The city is dead; long live the city
Pundits have asked whether the city will survive COVID-19 – whether we will want to move to the countryside from cities and interact via Zoom/Slack/Teams etc. or whether we will continue to live and work cheek by jowl in urban conurbations.
However, the theoretical physicist Geoffrey West, has led the way in mapping out a new ‘science of cities’ in which cities do not die but actually become more productive and efficient as they grow.[i]
We can draw parallels between the open-ended exponential growth in cities, and the increasing success of digital marketplaces like Uber, Amazon and Airbnb. Both are driven by powerful network effects.
Fundamental power laws
When a city doubles in size its socioeconomic activity grows by about 115%. If one city is twice the size of another city, then its wealth, hospital patients, crime, schools, patents etc. all increase by approximately the same degree – by about 15% above mere doubling. And there are similar savings in its physical infrastructure. The bigger the city, the more the average individual owns, produces and consumes.
This is because of their huge economies of scale and powerful network effects. As cities grow, there are more social interactions, driving more economic activity and wealth while also decreasing infrastructure needs.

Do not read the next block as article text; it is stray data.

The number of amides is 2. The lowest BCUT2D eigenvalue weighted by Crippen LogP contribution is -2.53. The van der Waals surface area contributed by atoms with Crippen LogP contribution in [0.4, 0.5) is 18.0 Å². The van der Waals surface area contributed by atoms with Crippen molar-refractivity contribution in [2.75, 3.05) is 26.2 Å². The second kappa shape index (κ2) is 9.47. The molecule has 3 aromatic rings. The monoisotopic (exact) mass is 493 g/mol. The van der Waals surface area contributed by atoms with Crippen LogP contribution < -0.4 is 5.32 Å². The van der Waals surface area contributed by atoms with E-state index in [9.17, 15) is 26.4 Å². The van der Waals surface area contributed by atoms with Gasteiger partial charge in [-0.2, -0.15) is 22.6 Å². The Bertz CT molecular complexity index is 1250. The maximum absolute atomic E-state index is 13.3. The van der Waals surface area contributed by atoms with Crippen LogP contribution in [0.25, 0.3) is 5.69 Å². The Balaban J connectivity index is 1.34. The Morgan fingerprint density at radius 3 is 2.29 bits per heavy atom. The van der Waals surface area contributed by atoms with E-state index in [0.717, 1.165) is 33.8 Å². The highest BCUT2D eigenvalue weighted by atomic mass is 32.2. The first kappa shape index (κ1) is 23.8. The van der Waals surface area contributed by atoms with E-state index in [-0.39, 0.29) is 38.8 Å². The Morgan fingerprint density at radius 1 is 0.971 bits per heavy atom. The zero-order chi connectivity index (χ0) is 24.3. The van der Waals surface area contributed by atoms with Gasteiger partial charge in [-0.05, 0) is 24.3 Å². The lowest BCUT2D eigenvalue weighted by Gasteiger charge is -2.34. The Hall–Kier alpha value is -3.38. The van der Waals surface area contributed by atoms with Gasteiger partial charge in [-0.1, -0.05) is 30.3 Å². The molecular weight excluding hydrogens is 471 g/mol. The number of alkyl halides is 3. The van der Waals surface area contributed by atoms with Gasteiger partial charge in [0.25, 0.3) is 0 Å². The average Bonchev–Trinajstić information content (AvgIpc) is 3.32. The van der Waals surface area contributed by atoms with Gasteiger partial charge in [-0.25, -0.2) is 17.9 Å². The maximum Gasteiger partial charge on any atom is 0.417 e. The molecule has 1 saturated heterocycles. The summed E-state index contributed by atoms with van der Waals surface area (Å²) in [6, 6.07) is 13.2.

These fundamental power laws pervade many aspects of urban activity and they speed up our pace of life. Astonishingly, we even see this in walking speeds in towns and cities which increase with population size.
These fundamental power laws pervade many aspects of urban activity and they speed up our pace of life.
Animals and companies: growth, age and death
Although cities scale up on super linear basis, on the other hand animals (and in fact companies too) scale up sub-linearly. We take it as a given that animals grow for a period before growth becomes stable, tapers off and ultimately ends in death. This process follows similar fundamental scaling laws to the way cities grow – but in a linear, rather than super-linear way.
Put simply, when you compare the metabolic rates and life spans of animals, these are all faster and shorter in smaller species compared to larger species. This reflects the economies of scale that come with increased size.
The reason why there are no smaller mammals than shrews and no bigger ones than blue whales (and why shrews’ lives are so much shorter than whales’ lives) is embedded in the underlying scaling laws. For example, the geometry of animals’ arteries imposes physical limits on maximum and minimum animal size. Godzilla could never exist because its heart simply couldn’t pump enough blood around its body to supply its organs with the required oxygen.
…when comparing companies of different sizes, income and assets consistently scale up with employee numbers by a factor of 90%.